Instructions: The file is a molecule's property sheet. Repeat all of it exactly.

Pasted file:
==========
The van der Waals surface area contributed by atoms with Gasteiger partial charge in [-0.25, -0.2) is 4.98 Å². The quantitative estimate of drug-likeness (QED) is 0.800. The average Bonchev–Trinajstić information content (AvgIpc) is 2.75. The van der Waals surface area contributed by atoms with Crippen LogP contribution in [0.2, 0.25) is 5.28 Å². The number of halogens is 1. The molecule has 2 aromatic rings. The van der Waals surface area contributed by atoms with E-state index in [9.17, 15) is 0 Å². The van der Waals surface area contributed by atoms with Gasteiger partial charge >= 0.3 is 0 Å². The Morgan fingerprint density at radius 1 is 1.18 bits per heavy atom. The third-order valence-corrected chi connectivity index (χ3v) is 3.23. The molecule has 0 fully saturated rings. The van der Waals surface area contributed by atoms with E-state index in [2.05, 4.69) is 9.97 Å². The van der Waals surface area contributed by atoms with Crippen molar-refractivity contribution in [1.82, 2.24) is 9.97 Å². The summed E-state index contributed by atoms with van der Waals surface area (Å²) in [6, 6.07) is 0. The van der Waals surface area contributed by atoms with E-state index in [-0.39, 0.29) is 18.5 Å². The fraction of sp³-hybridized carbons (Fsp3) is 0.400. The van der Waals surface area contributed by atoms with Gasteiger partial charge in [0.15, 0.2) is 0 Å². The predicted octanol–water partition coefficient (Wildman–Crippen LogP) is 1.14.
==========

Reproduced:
The van der Waals surface area contributed by atoms with Gasteiger partial charge in [-0.25, -0.2) is 4.98 Å². The quantitative estimate of drug-likeness (QED) is 0.800. The average Bonchev–Trinajstić information content (AvgIpc) is 2.75. The van der Waals surface area contributed by atoms with Crippen LogP contribution in [0.2, 0.25) is 5.28 Å². The number of halogens is 1. The molecule has 2 aromatic rings. The van der Waals surface area contributed by atoms with E-state index in [9.17, 15) is 0 Å². The van der Waals surface area contributed by atoms with Gasteiger partial charge >= 0.3 is 0 Å². The Morgan fingerprint density at radius 1 is 1.18 bits per heavy atom. The third-order valence-corrected chi connectivity index (χ3v) is 3.23. The molecule has 0 fully saturated rings. The van der Waals surface area contributed by atoms with E-state index in [2.05, 4.69) is 9.97 Å². The van der Waals surface area contributed by atoms with Crippen molar-refractivity contribution in [1.82, 2.24) is 9.97 Å². The summed E-state index contributed by atoms with van der Waals surface area (Å²) in [6, 6.07) is 0. The van der Waals surface area contributed by atoms with E-state index in [-0.39, 0.29) is 18.5 Å². The fraction of sp³-hybridized carbons (Fsp3) is 0.400. The van der Waals surface area contributed by atoms with Gasteiger partial charge in [0.15, 0.2) is 0 Å². The predicted octanol–water partition coefficient (Wildman–Crippen LogP) is 1.14.